When I wrote a month ago, spring was already struggling to get going. For the duration of March, as with almost all parts of the UK, Cumbria endured cold easterlies and now one week in, April’s not looking much better. Apparently the jet stream is in the wrong place, again. Too low in the winter, too high in the summer.
The cows at Dolphenby have been grazing since late February and are now rapidly approaching their second round. Little or no re-growth through March has necessitated large amounts of both silage and concentrates being fed to maintain intake and output. Hopefully this is short term, as it rather detracts from our low-input philosophy.
Turnout for the milking herd at Cairnhead was three weeks later than anticipated on the last day of March (due to the weather) and although we can now offer daily a 20th of the total area and there is grass available to eat, it’s not particularly green. Unbelievably, exactly a year ago grass growth had bolted and we were even taking paddocks out of the grazing round for silage. Being resilient, of course, is just part of the deal when it comes to farming, but the last thing any one wanted was a late spring to follow the appalling challenges of the 2012 summer. I hear from friends in New Zealand that the devastating drought seems to be stubbornly hanging on, necessitating a much shorter grazing and production season. Farming currently faces huge challenges, but key to the future is how we overcome the climate change knife-edge on which global food production is precariously placed.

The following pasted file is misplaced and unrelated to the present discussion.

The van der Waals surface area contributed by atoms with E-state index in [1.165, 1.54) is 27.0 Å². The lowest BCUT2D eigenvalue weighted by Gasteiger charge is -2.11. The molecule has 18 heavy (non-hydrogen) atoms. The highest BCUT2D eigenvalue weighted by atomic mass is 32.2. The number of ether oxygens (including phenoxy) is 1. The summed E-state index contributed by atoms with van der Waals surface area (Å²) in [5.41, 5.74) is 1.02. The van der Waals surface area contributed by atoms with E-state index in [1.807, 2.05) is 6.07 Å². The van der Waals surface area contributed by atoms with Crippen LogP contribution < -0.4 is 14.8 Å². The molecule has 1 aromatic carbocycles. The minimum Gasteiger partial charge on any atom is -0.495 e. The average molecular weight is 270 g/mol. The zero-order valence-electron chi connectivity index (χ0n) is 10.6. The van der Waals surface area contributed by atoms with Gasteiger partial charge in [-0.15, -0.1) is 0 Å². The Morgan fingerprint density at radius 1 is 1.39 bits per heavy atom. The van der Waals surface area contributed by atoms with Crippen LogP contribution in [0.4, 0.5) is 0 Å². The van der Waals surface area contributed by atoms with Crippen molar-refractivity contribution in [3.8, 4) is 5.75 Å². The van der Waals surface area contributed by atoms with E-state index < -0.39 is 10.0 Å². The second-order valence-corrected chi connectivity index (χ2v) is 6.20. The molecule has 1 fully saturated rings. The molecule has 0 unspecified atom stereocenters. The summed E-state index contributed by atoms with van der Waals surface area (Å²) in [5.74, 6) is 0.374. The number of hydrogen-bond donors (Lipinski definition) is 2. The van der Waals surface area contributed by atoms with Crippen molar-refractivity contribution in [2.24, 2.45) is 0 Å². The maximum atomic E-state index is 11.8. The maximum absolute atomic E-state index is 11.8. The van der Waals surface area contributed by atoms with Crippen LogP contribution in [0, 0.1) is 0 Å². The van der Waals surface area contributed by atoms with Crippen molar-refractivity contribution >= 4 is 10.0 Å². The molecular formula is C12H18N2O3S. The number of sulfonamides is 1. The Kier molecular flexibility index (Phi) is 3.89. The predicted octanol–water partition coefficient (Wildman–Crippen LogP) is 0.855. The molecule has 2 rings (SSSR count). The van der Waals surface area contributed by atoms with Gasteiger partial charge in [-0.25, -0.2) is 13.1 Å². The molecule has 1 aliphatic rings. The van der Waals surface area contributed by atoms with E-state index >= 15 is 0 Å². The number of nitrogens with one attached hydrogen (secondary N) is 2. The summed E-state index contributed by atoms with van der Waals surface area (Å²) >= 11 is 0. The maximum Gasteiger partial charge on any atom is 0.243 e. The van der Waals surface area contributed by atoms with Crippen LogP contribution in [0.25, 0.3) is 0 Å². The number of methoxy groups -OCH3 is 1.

Robert Craig farms a 160ha all-grass dairy unit in north-east Cumbria. A passionate grassland farmer, Robert aims to maximise profit while ensuring a balanced and enjoyable life. Robert is also current Cumbria NFU chairman